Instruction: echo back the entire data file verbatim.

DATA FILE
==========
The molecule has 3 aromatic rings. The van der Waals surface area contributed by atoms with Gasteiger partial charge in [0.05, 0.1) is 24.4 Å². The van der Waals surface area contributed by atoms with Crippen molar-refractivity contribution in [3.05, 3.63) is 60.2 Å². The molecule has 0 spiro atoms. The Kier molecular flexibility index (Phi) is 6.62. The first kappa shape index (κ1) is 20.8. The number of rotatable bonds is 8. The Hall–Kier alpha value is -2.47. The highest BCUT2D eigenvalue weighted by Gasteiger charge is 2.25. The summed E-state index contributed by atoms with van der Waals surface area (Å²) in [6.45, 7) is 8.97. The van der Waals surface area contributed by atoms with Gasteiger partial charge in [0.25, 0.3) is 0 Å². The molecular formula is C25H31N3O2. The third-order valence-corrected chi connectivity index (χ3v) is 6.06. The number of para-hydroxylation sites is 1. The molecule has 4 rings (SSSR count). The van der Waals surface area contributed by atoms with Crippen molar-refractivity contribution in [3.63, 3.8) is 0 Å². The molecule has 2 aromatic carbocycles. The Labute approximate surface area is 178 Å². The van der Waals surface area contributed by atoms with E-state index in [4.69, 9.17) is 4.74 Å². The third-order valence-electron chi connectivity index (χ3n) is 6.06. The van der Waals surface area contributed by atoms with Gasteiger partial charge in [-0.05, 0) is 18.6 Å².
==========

The molecule has 3 aromatic rings. The van der Waals surface area contributed by atoms with Gasteiger partial charge in [0.05, 0.1) is 24.4 Å². The van der Waals surface area contributed by atoms with Crippen molar-refractivity contribution in [3.05, 3.63) is 60.2 Å². The molecule has 0 spiro atoms. The Kier molecular flexibility index (Phi) is 6.62. The first kappa shape index (κ1) is 20.8. The number of rotatable bonds is 8. The Hall–Kier alpha value is -2.47. The highest BCUT2D eigenvalue weighted by Gasteiger charge is 2.25. The summed E-state index contributed by atoms with van der Waals surface area (Å²) in [6.45, 7) is 8.97. The van der Waals surface area contributed by atoms with Gasteiger partial charge in [0.25, 0.3) is 0 Å². The molecular formula is C25H31N3O2. The third-order valence-corrected chi connectivity index (χ3v) is 6.06. The number of para-hydroxylation sites is 1. The molecule has 4 rings (SSSR count). The van der Waals surface area contributed by atoms with Crippen molar-refractivity contribution in [3.63, 3.8) is 0 Å². The molecule has 2 aromatic carbocycles. The Labute approximate surface area is 178 Å². The van der Waals surface area contributed by atoms with E-state index in [4.69, 9.17) is 4.74 Å². The third-order valence-electron chi connectivity index (χ3n) is 6.06. The van der Waals surface area contributed by atoms with Gasteiger partial charge in [-0.05, 0) is 18.6 Å².